Depression and Aging

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Anne Roth
PSY 208
8 April 2013
Depression and Aging
Major Depressive Disorder is a condition characterized by one or more major depressive episodes without a history of manic, mixed, or hypomanic episodes. It is medical condition that can cause a wide variety of psychological and physical symptoms. It can be distinguished from ordinary sadness and grief because depression is persistent, interfering with daily activities and relationships. Depression appears in different people, and they are affected in different ways. Some have trouble sleeping, they lose weight, and may feel agitated and irritable. Others may sleep and eat too much and continuously feel worthless and guilty. Still others can function reasonably well at work and put on a happy face in front of others, while deep down they feel quite depressed and disinterested in life. The risk of suffering from a major depressive episode at some time during a person’s life is up to 12 percent for men and 25 percent for women. In the United States alone, 3.4% of people with major depression successfully commit suicide. That isn’t even included the others in the country who have attempted, but failed. Depression isn’t bias, it will affect anyone of any age.

Although the exact cause of depression is still uncertain, studies suggest that depression is accompanied by changes in neurochemicals in the brain, such as serotonin, norepinephrine, and dopamine. “These neurochemicals allow cells to communicate with each other and play an essential role in all brain functions, including movement, sensation, memory, and emotions. That depression affects the brain is supported by the results of genetic studies and the response of depression to drug therapy and other therapies that alter levels of brain neurochemicals.” (Lyness, Jeffrey M) In addition to the brain, social factors can also be involved such as isolation and criticism from peers or family members. Loss and interpersonal problems can also contribute to onset of depression.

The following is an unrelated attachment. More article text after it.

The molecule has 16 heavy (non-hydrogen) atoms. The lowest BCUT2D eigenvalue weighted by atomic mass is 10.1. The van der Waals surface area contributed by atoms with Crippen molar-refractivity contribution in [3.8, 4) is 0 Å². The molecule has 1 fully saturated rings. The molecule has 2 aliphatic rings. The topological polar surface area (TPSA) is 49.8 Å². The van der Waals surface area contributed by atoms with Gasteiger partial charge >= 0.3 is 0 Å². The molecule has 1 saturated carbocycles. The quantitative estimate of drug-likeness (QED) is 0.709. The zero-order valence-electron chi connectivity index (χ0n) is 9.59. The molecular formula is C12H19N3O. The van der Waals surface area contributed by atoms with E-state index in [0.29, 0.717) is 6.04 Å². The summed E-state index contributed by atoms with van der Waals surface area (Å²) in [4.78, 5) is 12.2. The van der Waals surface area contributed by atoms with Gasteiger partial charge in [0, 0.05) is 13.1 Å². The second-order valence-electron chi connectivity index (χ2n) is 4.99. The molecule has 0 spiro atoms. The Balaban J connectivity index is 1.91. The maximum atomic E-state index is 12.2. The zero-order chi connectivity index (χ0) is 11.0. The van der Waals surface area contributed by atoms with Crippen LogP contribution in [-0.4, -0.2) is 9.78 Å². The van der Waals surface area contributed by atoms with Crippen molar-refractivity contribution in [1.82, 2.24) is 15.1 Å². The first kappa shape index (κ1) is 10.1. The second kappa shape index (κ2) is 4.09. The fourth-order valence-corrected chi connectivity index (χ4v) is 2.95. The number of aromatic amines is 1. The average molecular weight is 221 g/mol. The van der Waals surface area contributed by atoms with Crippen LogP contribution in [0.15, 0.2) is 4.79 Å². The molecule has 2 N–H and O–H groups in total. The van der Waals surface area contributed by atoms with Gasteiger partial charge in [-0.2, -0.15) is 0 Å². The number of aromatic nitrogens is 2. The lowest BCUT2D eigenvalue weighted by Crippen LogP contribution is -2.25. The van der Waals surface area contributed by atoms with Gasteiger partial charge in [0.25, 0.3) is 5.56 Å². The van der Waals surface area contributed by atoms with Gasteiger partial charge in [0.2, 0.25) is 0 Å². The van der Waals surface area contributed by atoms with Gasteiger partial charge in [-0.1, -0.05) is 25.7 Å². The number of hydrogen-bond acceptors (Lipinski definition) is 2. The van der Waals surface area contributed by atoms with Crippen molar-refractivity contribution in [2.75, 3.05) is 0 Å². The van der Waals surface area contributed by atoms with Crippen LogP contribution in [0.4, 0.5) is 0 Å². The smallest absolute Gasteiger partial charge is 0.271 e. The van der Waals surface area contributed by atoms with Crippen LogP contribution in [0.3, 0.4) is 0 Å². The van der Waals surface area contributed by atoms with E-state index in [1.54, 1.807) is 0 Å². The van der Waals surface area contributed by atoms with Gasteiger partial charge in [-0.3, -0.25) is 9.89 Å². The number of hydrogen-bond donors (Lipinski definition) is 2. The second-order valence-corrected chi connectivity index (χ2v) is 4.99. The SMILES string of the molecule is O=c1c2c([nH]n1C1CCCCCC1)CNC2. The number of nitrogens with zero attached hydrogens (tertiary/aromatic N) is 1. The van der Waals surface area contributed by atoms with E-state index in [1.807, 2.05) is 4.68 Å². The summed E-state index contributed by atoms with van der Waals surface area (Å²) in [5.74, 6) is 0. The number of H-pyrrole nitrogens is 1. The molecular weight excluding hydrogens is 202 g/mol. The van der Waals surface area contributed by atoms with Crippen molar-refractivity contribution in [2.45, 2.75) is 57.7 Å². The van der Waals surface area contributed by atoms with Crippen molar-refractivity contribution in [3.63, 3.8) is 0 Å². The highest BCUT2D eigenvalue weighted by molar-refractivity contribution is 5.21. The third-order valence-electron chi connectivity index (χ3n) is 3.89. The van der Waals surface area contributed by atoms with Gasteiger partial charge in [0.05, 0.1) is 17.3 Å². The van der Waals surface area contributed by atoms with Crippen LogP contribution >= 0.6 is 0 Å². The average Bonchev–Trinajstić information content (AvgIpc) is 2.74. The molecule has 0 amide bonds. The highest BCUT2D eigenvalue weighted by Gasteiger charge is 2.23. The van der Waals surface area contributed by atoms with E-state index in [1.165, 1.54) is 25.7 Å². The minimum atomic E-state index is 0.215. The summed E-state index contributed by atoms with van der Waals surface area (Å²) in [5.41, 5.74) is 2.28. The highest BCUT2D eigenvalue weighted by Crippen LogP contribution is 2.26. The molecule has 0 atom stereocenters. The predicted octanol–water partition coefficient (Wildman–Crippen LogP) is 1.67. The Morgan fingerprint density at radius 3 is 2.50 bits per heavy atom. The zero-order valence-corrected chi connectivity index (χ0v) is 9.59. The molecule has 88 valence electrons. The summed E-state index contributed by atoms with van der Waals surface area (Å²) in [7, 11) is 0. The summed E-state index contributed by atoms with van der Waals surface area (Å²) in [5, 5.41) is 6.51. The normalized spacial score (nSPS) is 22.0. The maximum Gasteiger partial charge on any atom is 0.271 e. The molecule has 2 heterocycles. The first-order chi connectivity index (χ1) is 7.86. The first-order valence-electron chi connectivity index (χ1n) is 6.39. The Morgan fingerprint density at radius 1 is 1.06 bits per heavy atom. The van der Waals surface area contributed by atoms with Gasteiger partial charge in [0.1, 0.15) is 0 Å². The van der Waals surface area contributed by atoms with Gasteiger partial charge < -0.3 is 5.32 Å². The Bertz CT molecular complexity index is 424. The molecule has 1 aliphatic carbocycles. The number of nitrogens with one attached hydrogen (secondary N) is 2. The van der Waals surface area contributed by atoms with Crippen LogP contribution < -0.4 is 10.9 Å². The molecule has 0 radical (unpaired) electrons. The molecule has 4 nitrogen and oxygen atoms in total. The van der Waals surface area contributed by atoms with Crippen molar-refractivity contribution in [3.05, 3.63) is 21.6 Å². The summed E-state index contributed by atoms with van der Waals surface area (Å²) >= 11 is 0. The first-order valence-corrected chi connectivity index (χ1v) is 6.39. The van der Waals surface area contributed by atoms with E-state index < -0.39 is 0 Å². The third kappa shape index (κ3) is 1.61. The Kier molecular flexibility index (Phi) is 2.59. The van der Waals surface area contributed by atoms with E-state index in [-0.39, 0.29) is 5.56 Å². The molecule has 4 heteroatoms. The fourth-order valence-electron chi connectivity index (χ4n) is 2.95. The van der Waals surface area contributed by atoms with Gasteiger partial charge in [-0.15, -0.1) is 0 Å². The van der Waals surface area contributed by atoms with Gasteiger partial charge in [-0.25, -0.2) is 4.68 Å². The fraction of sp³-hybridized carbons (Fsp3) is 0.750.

Extreme sadness is probably the most known symptom of depression, although depression also includes other psychological and physical symptoms. Depression can be tricky to identify as there is no one distinct symptom. As a matter of fact, most people do not recognize that they are depressed or that their physical symptoms such as aches, appetite, and sleep changes are related to depression.

Teenagers by nature are very moody beings. Their bodies are changing, and their hormones are wrecking havoc. Being moody doesn’t constitute being depressed. However, one in every eight adolescents has teen depression. There are many reasons as to why a teenager may become depressed. A teenager can feel worthless over their school grades. School performance, social status with their peers, discovering their sexual orientation,

or their family life can have a major effect of how teenagers feel. Teen depression can even result from environmental stress.
“Often, kids with teen depression will have a noticeable change in their thinking and behavior. They may have no motivation and even become withdrawn, closing their bedroom door after school and staying in their room for hours.” (Goldberg, Joseph) Symptoms of teen depression can include apathy, complaints of pain, difficulty concentrating and making decisions, irresponsible behavior, and excessive or inappropriate guilt. They can also have a sudden drop in grades and become withdrawn from their friends.

With the risk of teen depression comes the risk of teen suicide. Adolescent suicide is the second leading cause of death, following accidents, among youth and young adults in the United States. It is estimated that 500,000 teens attempt suicide every year. Of the 500,000 teens, 5,000 of them succeed in taking their own lives. Warning signs for teen suicide include expressing hopelessness for the future, giving up on one’s self and talking as if no one around you cares, and...
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